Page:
Page 12


The evolution of energy is the next big challenge for facilities managers Louis Burford, head of solution sales and UK optimisation Centrica.


ver the last decade, energy management has become a more prominent part of the job description for facilities managers. In many of the businesses we work with, we’re seeing the role expand to include management and even procurement of energy, so FMs are having to adapt quickly to this additional responsibility. As if that wasn’t enough, appetite for more advanced energy systems is increasing, adding an extra layer to the challenge that FMs face. As businesses seek to become more intelligent about their energy use, it’s facilities managers that will be charged with spearheading projects to not only reduce consumption but to make the energy they use more sustainable.

The challenge We recently polled 200 large businesses from across the UK and found that almost 90 per cent expect that half of their energy requirements will be fulfilled by local or renewable sources by 2025. On top of this, 80 per cent expected at least a quarter of their total energy need to be generated on-site by the same deadline. 12


If the predictions our survey uncovered are realised, it’s likely that the emissions targets set for businesses by the government’s Clean Growth Plan will be met considerably earlier than expected. In fact, more than a quarter of the businesses we surveyed had already invested in some form of onsite power generation and another third said they were considering it. Clearly, firms are not only acknowledging the need to approach energy consumption in a more sustainable way but are also actively exploring the methods that will achieve their goals. This will have obvious environmental benefits, but a more strategic approach to energy will also be vital to maintaining businesses’ competitiveness. Most (86 per cent) of the businesses in our survey said they expected ‘energy-ethical’ behaviour/operations to become essential to their future brand identity, with many already proactively changing how they use energy to attract customers. As more businesses recognise the strategic value of ‘better’ energy use, pressure to implement new technology that can increase efficiency and reduce emissions will mount.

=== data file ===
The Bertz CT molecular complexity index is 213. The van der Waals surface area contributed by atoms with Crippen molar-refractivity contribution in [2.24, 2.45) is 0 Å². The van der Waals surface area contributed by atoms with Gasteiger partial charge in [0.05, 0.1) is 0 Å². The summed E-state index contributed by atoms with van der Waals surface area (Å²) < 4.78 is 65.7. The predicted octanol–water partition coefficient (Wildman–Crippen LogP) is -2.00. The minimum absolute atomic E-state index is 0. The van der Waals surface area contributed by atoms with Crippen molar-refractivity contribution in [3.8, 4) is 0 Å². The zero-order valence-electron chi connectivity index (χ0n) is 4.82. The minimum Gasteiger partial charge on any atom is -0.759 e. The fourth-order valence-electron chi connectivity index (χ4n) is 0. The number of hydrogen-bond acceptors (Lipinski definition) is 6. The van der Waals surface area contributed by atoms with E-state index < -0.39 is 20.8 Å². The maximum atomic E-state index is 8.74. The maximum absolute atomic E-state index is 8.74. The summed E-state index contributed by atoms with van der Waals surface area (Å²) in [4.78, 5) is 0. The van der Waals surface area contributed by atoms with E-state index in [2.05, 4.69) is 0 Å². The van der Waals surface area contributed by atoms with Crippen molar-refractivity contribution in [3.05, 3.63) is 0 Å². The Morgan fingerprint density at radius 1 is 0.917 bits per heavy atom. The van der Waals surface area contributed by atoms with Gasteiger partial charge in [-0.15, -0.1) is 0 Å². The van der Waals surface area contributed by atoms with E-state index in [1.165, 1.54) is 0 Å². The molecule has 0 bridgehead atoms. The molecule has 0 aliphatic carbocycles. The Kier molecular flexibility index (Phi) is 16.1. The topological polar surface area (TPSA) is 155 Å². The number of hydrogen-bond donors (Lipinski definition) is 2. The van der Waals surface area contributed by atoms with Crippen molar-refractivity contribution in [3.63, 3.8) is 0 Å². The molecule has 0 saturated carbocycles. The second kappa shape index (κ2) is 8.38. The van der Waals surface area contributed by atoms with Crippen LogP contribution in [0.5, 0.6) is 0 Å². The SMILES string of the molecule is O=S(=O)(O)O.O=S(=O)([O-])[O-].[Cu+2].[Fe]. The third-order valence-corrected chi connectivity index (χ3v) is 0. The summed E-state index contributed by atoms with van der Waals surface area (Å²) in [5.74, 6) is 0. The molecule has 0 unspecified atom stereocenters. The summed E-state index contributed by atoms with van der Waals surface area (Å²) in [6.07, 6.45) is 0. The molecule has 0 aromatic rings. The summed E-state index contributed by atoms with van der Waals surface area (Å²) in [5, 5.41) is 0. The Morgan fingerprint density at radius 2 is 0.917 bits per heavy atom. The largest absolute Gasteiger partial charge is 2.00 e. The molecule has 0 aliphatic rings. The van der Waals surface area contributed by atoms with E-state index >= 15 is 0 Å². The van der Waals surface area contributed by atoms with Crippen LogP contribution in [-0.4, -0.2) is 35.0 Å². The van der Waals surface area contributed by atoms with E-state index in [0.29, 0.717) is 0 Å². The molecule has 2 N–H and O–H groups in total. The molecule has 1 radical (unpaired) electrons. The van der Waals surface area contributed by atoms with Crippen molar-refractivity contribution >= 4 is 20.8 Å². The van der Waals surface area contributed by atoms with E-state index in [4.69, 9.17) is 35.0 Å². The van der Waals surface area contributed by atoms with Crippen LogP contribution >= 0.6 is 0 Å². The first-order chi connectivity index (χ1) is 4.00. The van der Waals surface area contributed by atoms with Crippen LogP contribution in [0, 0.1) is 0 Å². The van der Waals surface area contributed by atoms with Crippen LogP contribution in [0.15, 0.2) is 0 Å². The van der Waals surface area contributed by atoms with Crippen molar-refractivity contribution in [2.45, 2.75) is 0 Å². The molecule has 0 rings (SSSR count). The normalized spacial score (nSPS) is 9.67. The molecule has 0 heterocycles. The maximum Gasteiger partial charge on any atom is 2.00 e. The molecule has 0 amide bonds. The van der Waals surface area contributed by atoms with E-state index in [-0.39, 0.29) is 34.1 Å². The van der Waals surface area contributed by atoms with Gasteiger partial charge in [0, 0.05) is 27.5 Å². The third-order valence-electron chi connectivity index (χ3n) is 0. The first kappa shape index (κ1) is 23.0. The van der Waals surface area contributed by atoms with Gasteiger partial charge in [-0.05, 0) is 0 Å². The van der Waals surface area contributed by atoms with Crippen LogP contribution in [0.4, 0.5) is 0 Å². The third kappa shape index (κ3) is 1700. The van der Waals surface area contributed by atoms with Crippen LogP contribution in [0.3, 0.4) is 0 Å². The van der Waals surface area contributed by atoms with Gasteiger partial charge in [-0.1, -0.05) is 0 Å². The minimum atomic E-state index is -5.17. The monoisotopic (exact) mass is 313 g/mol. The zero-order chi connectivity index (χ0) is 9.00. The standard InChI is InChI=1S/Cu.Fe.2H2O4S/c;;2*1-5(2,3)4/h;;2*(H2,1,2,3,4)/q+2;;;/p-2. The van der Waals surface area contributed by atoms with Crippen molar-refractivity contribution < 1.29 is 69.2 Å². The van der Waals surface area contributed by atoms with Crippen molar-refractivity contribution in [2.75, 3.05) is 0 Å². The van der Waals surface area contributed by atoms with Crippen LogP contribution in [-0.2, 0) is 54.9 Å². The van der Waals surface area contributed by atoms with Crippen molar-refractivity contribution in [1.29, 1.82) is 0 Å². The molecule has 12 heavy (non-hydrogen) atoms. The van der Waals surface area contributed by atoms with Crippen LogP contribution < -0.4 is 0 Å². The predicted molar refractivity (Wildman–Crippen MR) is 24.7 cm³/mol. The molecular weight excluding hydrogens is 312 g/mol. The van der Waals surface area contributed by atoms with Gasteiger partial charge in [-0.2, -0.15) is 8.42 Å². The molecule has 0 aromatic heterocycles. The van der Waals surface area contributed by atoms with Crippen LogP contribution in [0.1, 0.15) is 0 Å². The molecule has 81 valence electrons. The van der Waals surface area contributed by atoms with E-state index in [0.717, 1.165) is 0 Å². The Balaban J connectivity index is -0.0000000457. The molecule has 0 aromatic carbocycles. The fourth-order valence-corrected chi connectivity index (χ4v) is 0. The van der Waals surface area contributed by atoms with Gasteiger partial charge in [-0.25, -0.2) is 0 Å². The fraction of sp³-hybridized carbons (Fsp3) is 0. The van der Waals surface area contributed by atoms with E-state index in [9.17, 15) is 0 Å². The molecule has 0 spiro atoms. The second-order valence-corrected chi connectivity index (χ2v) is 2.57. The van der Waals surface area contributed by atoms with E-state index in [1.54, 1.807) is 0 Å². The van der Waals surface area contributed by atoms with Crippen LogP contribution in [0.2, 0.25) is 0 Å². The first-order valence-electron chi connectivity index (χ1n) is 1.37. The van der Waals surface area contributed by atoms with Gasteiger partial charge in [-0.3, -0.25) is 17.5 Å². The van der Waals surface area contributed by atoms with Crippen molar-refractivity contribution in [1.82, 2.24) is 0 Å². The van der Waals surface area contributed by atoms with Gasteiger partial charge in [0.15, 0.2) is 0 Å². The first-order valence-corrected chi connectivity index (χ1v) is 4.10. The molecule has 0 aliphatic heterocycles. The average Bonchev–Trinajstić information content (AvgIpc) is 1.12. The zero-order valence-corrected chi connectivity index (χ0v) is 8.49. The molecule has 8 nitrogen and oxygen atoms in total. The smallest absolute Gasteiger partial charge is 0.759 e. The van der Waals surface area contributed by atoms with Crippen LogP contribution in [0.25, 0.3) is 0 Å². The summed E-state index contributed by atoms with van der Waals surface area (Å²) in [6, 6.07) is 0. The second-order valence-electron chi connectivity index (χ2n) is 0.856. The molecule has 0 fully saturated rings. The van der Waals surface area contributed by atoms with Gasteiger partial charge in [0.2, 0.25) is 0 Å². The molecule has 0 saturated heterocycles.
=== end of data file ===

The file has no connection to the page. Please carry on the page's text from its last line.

So, what approaches are businesses taking and which will suit yours best? A lot of organisations have already made significant headway on reducing energy costs. Competitive procurement processes mean that the savviest companies are already getting the best price they can from the market. Moving beyond procurement efficiencies, there are real gains to be made in bringing down usage and investing in onsite generation and storage. A vital first step is identifying what business systems would benefit from new energy technology – it’s crucial that investment is channeled intelligently in a way that lines up with the organisation’s energy needs as well as its wider business objectives.

Insight to action As with any major project, metrics and success benchmarks need to be set. Implementing a more advanced energy system is no different. To that end, energy insight is an absolute must. Sub-metering is sometimes used as a way of tracking how energy is used by different processes in an

Building & Facilities Management – January 2019

Profile for Abbey Publishing

BFM January 2019  

BFM January 2019